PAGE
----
The slide rule helps you to:
- analyse music, e.g. to find out what scales you can play on a chord progession.
- figure out intervals, scales and chords
- make your own chords
- transpose music to another key
- figure out a couple of chords that fit one scale (for composing)
- locate a note, a scale or a chord on the fretboard
- "decode" staff music (trebel and bass clef)
- to do whatever has to do with notes.
- it is definately cool to have one in music classes :)
You have the chord progression Bm7,Em7,Am7,D7 and you want to figure out a scale that you can play over those chords.
The slide has 4 rows. The 1st and second shows the intervals related to a root note. That will not help us in this case. Row 3 and 4 are the more interesting ones. They show chords that belong to one family. Row 3 are the chords based on the (Ionian = normal) major scale. Row 4 are the chords that can be derived from a harmonic minor scale (this is another important group of chords).
What you have to do is to move the slide to a position that shows a m7 under A, B and E and a 7 under D.
The picture shows this position. You can see that you can play the G major scale over those chords and that it is a IIIm7, VIm7, IIm7, V7 chord progression, which is pretty common in jazz music.
On the other hand you can use the slide rule to figure out the IIIm7, VIm7, IIm7, V7 chord progression in a certain key. Just move the Imaj7 under the note (key) you want to play and read (write down) the chords that you find over (under) the IIIm7, VIm7, IIm7, V7 position.
You want to find out the E dorian minor scale.
You already know that the doriam minor scale consists of the notes 1,2,b3,4,5,6,7 (related to a root note. If you don't know yet, just turn the slide rule and have a look at it's back side. There you will find this information.
What you have to do to figure out the notes is to move the "1" under the "E" (the key you want) and read the notes over 2,b3,4,5,6 and 7. The E dorian scale consists out of the notes E, F#, G,A,B,C#, and D.
Pretty simple, huh? and you can do that in every key now. The only thing you have to keep in mind is that you usually don't mix flats and sharps in the same scale. Therefore The upmost row on the front side of the slide rule are sharps and the lowest row are flats.
In case you find a scale that contains something like F and F# or C and C# at the same time, you should reanme the F to E# and the C to B# respectively (A C is one semitone higher than a B so you could call it a B#). If you are working with scales that contain flat notes and your result contains something like Eb and E at the same time, but no F, then rename the E to Fb.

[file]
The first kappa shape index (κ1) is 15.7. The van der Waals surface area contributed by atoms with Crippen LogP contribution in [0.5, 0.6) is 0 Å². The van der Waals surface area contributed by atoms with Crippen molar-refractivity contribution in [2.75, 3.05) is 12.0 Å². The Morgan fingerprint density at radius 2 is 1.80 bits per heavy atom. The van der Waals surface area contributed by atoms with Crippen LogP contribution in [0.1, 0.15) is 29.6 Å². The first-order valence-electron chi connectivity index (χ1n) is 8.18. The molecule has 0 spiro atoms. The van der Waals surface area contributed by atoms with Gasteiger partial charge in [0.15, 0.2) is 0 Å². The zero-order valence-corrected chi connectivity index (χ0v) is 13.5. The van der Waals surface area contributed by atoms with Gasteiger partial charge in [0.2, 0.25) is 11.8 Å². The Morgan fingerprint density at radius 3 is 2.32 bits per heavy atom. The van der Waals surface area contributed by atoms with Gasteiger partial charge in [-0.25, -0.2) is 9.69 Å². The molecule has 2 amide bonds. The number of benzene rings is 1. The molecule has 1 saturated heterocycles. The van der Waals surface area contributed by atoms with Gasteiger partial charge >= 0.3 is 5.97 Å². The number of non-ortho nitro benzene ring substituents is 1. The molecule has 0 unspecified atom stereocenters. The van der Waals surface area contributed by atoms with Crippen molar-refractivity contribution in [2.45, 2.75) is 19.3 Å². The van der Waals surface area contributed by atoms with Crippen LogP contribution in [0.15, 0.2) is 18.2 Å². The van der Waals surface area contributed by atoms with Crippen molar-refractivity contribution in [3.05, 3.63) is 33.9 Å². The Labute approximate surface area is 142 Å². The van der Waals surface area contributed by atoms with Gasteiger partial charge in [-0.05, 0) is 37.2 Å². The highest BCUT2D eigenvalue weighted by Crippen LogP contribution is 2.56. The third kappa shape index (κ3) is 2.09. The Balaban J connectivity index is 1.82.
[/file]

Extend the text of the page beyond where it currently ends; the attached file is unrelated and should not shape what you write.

You want to find out the notes which an E7/b9 chord is made from.
Well, what you need to know is that that are the notes 1,3,5,7 and b9. If you don't know that yet, you'll find this information on the back of the slide rule.
What you have to do to figure out the notes is to move the "1" under the "E" (the key you want) and read the notes over 3,5,7 and b9. E7/b9 consists out of the notes E, G#, B, D and F.
The 2nd row of the slide shows the higher chord options like 9, 11 and 13.
You can use this information to figure out how that chord is fretted. Just write down the notes, locate them on the fretboard (the fretboard map on the back of the slide rule might help you) and figure out one or two or more "natural" (possible) ways to fret that notes.
Another thing you can do is to find out which chord you see on a staff line (if the name isn't written over it). Read the notes from the staff line (if you can't, flip the slide rule and you will find the treble and bass clef and the notes on the lines named "clearly").
Just move around the slide til you fins something that makes sense (that contains something like 1,3,5, etc.).
This is about transposing music. E.g. you want to transpose a piece that is made of the chords C7, F7 and G7 (hey, that's a blues in C) from C to Eb.
Just pull out the slide, flip it over to it's back side and push it into the slide rule again. Now the slide rule can be used for transposing.
Just move the slide so that the C is over the Eb and read the corresponding note names. The C7 becomes a Eb7, the F7 is a Ab7 now and the G7 corresponds with the Bb7.
The back of the slide rule:
Some useful information you will find on the back side of the slide rule:
- The circle of the fifth (find out about it here).
- Notes of the most common chords related to their root note.
- A map of the guitar fretboard.
- A map of the staff line (treble and bass clef)
- The modes (and their corresponding chords)
- The notes of some important scales related to their root note.
|[Next]||How to build your own music slide rule in 10 minutes.
|[Up]||Theory made simple - the music slide rule
|[Mail]||Send EMail to Sven's Guitar Site
|[Contents]||Sven's Guitar Site Contents
Last modified on Friday, 2. January 2009